Patients with Hyperkalemia at Risk for Atrial Fibrillation

Researchers  in Pakistan, led by Asfia Jabbar, MD, conducted a prospective cross-sectional observational study designed to examine the variety and frequency of cardiovascular events among patients with varying stages of chronic kidney disease (CKD) who were hospitalized for other causes. Results of the study were reported online in Cureus [doi:10.7759/cureus.18801].

The study was conducted at the Department of Nephrology in the Kidney Centre Post Graduate Training Institute, Karachi, and included all adult patients with CKD, nondialysis or dialysis, who experienced cardiovascular events during hospital admission, either in a ward or the intensive care unit, due to any cause between August 2020 and February 2021.

The study included 290 patients; of the total cohort, 53.1% (n=154) were men, 46.9% (n=136) were women, and mean age was 57 years. Forty-one percent (n=119) had end-stage kidney disease and were receiving maintenance hemodialysis. Hypertension was the most prevalent comorbid condition (n=227; 78.3%), followed by diabetes mellitus (n=204; 70.4%).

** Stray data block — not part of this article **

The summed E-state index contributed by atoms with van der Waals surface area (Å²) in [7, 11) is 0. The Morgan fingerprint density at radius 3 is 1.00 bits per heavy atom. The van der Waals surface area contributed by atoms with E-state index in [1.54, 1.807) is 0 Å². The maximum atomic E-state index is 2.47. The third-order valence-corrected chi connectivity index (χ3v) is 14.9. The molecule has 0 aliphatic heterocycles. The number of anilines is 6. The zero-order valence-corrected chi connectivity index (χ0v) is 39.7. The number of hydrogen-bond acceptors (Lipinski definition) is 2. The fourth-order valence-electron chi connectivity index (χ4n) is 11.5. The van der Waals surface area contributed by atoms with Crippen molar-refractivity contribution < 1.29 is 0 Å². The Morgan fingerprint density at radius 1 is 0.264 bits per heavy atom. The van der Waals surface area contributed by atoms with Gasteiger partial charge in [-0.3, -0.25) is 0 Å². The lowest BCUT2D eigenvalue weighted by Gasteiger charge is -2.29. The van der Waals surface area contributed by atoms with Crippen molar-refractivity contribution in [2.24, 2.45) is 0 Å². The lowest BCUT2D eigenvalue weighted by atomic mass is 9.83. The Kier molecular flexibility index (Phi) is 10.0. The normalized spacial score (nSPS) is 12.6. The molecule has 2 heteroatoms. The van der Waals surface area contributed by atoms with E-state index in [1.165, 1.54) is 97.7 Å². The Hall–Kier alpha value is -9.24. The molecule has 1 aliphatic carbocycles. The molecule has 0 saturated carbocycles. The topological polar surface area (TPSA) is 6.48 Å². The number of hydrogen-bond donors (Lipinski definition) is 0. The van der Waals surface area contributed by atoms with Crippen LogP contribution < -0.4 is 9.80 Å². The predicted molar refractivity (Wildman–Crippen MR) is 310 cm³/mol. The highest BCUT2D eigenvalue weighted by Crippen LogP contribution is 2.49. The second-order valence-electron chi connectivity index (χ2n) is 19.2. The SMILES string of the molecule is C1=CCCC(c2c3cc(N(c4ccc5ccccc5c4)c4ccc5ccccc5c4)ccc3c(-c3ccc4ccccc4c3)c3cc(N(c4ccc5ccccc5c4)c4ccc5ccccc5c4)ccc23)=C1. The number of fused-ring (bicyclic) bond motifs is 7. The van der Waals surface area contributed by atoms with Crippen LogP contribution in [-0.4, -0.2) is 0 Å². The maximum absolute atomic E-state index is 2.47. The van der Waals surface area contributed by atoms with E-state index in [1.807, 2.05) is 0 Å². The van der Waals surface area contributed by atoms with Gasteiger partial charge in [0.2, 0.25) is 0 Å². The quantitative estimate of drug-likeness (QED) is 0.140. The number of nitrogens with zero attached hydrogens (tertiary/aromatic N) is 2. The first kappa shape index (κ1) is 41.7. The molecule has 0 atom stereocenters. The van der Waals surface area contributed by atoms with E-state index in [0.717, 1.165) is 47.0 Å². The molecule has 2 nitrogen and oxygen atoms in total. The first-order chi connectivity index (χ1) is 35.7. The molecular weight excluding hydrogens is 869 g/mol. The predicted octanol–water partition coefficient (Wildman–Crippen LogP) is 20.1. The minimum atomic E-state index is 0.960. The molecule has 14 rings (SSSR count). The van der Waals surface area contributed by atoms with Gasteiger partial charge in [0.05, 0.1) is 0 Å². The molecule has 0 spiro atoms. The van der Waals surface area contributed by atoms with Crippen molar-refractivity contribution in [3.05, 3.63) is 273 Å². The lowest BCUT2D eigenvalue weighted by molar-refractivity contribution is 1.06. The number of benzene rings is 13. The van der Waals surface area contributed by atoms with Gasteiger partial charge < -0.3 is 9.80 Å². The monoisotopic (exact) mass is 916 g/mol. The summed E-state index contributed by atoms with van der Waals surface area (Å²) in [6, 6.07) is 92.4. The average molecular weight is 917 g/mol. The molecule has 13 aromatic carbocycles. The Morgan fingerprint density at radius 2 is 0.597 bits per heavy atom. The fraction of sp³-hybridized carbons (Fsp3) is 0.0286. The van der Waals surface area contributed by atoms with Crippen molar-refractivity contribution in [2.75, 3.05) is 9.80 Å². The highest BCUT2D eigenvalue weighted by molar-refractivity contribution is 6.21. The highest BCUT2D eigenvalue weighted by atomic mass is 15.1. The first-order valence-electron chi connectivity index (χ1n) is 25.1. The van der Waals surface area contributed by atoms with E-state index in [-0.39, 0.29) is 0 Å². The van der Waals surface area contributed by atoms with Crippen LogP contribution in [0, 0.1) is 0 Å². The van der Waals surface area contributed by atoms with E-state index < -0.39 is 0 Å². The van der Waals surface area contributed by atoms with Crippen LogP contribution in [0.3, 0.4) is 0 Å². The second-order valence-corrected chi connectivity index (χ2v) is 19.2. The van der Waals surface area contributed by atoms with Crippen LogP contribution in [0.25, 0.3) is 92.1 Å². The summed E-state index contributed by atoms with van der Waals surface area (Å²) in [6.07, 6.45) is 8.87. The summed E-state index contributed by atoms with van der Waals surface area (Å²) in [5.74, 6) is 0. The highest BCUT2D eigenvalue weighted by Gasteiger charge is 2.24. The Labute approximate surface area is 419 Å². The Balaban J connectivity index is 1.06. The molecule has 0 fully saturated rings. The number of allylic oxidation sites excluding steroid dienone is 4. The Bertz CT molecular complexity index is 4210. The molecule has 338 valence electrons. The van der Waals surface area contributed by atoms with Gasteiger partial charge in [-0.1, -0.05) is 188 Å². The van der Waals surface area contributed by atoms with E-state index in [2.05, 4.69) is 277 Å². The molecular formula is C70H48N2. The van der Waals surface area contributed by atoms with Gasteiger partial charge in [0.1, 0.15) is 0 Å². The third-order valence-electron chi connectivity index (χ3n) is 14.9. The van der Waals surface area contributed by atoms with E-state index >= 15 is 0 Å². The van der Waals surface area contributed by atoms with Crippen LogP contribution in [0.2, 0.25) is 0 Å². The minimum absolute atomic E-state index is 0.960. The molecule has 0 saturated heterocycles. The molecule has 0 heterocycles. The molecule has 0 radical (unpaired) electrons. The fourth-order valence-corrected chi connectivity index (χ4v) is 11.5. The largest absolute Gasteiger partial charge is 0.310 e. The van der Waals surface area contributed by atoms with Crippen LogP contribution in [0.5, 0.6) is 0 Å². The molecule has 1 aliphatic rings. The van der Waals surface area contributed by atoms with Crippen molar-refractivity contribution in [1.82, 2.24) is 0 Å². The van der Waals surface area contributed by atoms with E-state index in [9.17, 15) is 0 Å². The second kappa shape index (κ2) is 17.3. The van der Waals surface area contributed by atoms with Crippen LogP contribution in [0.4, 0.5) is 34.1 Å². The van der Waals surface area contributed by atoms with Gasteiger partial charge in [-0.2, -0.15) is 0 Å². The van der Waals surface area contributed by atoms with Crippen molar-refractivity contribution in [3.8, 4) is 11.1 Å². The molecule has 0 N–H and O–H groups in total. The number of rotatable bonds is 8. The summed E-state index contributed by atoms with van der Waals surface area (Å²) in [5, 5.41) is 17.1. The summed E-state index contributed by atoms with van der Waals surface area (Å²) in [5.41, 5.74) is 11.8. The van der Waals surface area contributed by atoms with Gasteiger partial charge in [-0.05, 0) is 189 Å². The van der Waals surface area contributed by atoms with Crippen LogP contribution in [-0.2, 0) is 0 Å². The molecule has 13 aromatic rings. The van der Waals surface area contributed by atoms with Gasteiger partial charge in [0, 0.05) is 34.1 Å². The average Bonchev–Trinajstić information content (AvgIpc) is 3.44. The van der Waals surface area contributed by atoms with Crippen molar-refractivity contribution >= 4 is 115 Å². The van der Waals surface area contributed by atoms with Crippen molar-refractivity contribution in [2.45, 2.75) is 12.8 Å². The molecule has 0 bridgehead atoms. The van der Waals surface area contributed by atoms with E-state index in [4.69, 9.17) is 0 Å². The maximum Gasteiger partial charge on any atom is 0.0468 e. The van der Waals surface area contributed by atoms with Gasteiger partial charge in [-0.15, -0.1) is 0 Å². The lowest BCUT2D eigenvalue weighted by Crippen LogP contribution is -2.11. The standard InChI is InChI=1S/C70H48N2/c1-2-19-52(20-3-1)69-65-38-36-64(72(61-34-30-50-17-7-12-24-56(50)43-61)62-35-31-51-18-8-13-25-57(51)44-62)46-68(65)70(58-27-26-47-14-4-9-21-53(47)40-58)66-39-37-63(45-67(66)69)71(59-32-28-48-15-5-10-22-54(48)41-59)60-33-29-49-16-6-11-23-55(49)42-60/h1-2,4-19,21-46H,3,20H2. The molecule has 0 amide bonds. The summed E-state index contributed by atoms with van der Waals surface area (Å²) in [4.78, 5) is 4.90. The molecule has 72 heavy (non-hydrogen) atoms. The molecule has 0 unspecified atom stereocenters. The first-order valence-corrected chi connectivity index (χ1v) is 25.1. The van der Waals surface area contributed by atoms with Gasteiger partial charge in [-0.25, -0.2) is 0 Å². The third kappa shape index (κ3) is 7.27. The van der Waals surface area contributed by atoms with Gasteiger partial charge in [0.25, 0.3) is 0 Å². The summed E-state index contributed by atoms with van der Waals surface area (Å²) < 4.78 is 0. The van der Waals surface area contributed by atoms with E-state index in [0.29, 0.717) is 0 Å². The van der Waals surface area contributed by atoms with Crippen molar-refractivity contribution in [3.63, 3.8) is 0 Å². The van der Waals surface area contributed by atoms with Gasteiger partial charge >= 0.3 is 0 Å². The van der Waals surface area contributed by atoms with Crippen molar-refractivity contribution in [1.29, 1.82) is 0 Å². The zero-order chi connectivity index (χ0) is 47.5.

The most frequent cardiovascular events in the study cohort were atrial fibrillation (n=101; 34.8%) and ST-elevated myocardial infarction and supraventricular tachycardia (n=37; 12.8%). Patients with elevated levels of potassium (>5.2) most frequently experienced atrial fibrillation (n=16; 28.1%), compared with other cardiovascular events.

In conclusion, the authors said, “Patients with CKD are at increased risk of having several cardiovascular events. Numerous risk factors [are] involved in the pathogenesis . Among the diverse causes, fluctuations in serum levels of various electrolytes are important causes as certain electrolytes disbalance can trigger various life-threatening cardiac arrhythmias.”